Sunday Child Custody Devotional – Empathy and Luke 9:23
“If any man would come after me, let him deny himself…” Luke 9:23
Leadership in Child Custody and Co-Parenting is not about power, control and unilateral action heedless of the Other Side’s position. Nor is it about wholesale acceptance of the Other Side’s position or tolerance of their behavior. Empathy, when well understood and executed, seems to strike the right balance. However, empathy has become a poorly understood buzzword we are taking this opportunity to get a better grasp on the concept and how to implement empathy as leader of an organization or family.
Okay, so let’s look…Merriam Webster’s defines empathy, in part, as
“the action of understanding, being aware of, being sensitive to, and vicariously experiencing the feelings, thoughts, and experience of another of either the past or present without having the feelings, thoughts, and experience fully communicated in an objectively explicit manner…” (emphases added)
whereas sympathy is
“an affinity, association, or relationship between persons or things wherein whatever affects one similarly affects the other.” (emphasis added)
Leadership is not just buying wholesale whatever another is feeling or dealing with but taking action to understand it and to demonstrate that understanding without necessarily dealing with the same challenges or having the same feelings yourself.
Any of this sound like it might be helpful in Child Custody and Co-Parenting?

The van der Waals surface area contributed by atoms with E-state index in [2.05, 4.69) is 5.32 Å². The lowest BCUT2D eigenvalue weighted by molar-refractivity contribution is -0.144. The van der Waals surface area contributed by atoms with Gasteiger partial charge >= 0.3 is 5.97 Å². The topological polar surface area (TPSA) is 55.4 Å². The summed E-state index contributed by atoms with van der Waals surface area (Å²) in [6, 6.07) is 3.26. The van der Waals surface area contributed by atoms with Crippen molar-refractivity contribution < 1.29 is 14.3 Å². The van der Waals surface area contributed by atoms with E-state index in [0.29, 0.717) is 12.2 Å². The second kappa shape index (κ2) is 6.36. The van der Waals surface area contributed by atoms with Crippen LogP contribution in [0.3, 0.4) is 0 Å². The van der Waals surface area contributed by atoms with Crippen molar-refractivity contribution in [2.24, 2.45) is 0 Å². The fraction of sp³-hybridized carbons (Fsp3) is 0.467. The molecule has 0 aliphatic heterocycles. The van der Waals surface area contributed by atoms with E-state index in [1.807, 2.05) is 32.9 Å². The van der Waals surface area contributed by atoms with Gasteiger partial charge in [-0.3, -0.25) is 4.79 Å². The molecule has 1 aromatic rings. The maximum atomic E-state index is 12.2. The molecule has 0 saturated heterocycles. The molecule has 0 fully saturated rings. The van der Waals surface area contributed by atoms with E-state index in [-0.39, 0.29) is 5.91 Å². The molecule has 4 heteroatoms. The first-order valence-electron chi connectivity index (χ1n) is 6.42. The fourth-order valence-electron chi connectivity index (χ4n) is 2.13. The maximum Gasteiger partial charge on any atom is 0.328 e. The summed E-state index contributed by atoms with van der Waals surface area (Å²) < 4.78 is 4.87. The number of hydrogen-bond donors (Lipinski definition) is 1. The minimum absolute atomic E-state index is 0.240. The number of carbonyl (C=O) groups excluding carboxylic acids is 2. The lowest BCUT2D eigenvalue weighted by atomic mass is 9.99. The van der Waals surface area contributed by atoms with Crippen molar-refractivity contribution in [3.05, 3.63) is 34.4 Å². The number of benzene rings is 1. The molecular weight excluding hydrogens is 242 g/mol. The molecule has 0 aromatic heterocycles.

When Luke talks about denying yourself, we take it to mean completely removing the “me” hat during an interaction and doing everything you can to gather a deep understanding of another’s position, their motivations, their fears and how the individual came this issue on this day. Francesca Gino, a professor at Harvard Business School, writes that when confronted with a challenge, “ask questions but [don’t] use them as a means of touting [your] own ideas…[H]elp the other person think through the problem differently, without offering judgment.”
If this sounds exhausting, it’s because it is. This is Cal Newport calls “Deep Work.” You are an investigator, an analyst. Job #1 is to gather as much information as possible without adversely affecting your ability to make as effective a decision as possible under the circumstances.
The end of an empathetic discussion or quest for understanding, though, is not acquiescence. To kowtow is not to lead…
Empathy, inherently, is separation and, perhaps, unilateral and independent action.
A misunderstanding of “being reasonable” or having “empathy” can even be dangerous. The Other Side of a Child Custody case, for example, if in the practice of undue control or manipulation, can frame any independent action or non-compliance as a lack of “empathy” or, more commonly, “failing to act in the best interests of the child.” Id est, when they do something without your blessing they’re stepping up for the child, but when you do something without their express permission you’re “going behind their back and failing to work together.”
This demonstrates the fundamental distinction between empathy and its cousin, sympathy. As leaders, a necessary element of empathy is our independence. We have our own goals, ideas, experiences. Maybe we share those with our team or the Other Side; maybe there is sympathy on the other end of an empathetic quest for understanding others but not necessarily. The sure thing, though, is that empathy shows respect to others and their ideas which will continue to serve you in your organization and family in innumerable ways.